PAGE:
Ontario healthcare is 'an absolute disaster': Things are only going to get worse for hospital staffing, medical experts say

Ontario’s medical system is currently in crisis, according to several medical professionals, which in turn is impacting the province in many aspects.

According to the Ontario Nurses' Association (ONA), about 25 hospitals across the province had to scale back services over the August long weekend as a direct result of staffing shortages. Despite being the country’s most respected professions, nursing and doctor job positions across the province and Canada are desperately understaffed. One million people in Ontario (and 5 million in Canada) don’t have a family doctor. Meanwhile, paramedics say their response time is slowing as a result of offload delays. Medical staff across the board are experiencing exhaustion, overwhelmed by a workload directly impacted by the COVID-19 pandemic.

Dr. Rose Zacharias, president of the Ontario Medical Association, describes the healthcare system in the province in an “extreme crisis state,” something she says isn’t surprising.

We had gaps in the healthcare system before the pandemic, so dealing with the crisis of COVID as we have for the last two-and-a-half years has put us into the situation we’re in now with doctor shortages and ER department closures.Dr. Rose Zacharias, President of Ontario Medical Association

Mike Sanderson, chief of the Hamilton Paramedic Service and the treasurer of the Ontario Association of Paramedic Chiefs, says paramedics have had the same issues with COVID-19 and self isolation as the rest of the community, which has impacted their availability for staffing. He says another challenge they’re currently facing is the increase of call volumes, which continue to go up, anywhere from five to 20 per cent, compared to pre-pandemic levels.

“That creates additional workload and stress, along with other challenges,” he says.

Hospital offload delays in services in both large and small rural communities are creating significant challenges that are leading to crowded hospitals, where paramedics have to keep patients in hallways for long periods of time until the hospitals are able to accept them.

Recruitment is also proving to be challenging, as the pandemic has impacted class sizes and the number of people coming out of school.

“Many services are in the process of hiring and trying to compete for the same employees,” he says.

Sanderson says he doesn’t expect much to change in the fall, and anticipates another few years until things get back to pre-pandemic “normalcy”.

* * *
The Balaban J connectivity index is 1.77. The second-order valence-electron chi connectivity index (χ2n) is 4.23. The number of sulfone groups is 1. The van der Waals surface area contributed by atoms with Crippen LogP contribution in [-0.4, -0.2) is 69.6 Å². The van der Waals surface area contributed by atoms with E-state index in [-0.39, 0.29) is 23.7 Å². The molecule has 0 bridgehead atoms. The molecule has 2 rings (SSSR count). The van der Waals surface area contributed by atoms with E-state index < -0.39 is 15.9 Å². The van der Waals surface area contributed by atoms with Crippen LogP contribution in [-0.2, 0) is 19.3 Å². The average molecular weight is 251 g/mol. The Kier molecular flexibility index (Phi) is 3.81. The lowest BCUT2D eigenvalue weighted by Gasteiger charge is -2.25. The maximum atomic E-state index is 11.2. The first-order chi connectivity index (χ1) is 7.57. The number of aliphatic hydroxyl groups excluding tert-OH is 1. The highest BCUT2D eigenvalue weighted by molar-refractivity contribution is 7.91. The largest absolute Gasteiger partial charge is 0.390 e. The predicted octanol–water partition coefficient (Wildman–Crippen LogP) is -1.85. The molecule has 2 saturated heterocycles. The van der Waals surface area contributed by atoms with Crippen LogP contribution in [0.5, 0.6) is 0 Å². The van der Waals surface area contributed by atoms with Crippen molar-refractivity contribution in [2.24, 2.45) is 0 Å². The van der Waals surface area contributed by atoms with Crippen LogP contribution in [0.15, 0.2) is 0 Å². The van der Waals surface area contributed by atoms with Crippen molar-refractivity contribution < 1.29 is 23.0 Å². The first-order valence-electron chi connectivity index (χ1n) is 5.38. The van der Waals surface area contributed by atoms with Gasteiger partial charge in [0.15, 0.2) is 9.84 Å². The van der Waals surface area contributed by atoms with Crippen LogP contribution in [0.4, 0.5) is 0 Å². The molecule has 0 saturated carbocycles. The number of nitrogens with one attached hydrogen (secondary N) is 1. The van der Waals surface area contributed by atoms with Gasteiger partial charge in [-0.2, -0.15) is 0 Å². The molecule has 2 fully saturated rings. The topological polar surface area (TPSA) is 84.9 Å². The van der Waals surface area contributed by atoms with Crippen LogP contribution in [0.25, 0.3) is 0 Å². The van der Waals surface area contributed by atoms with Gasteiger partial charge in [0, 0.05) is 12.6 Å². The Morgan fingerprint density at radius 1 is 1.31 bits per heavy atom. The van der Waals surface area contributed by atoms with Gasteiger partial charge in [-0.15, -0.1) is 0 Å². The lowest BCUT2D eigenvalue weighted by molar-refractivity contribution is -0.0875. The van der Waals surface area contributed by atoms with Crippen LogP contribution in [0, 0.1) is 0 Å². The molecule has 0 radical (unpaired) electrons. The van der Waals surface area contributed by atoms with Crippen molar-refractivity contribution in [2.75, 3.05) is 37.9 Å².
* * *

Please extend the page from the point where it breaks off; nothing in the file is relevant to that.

“I think it’s going to be a challenging fall, I wouldn’t paint a rosy picture,” he says. “But hopefully we’ll be able to start to recover…it’s really going to take a concerted effort.”

Ontario healthcare is 'an absolute disaster'

Cathryn Hoy, president of the ONA, calls the current state of healthcare in the province “an absolute disaster.” When it comes to nurses, she says the provincial government needs to be doing more to retain them, namely paying them more.

While the government has offered $5000 of retention funds to nurses who take a job in Ontario, Hoy says the move doesn’t make sense.

“There’s 30,000 jobs out there, why do you have to give someone a bonus to take a job,” she asks. “That’s a waste of healthcare dollars. The (nurses) who’ve been through the thick and thin of COVID aren’t getting any of those dollars.”

She also wants to see the province repel Bill 124, pre-pandemic legislation that is meant to limit compensation for publicly funded organizations. She says more nurses are compelled to take work through agencies, rather than work for healthcare employers like hospitals, because they’ll get paid more, regardless of experience or years working.

“If you pay RNs, they’ll come back,” she says. “They want to live in their communities, they want to live close to home.”

It's not just medical professionals who are expressing their concern. Many are taking to social media to address the health care situation in Ontario.

Zacharias with the Ontario Medical Association says they’ve written a “prescription” for the Ontario government on potential solutions. Some key priorities include catching up with backlogs, investments in mental health and addiction services and an investment in a public health strategy. The entirety of the recommendations can be seen at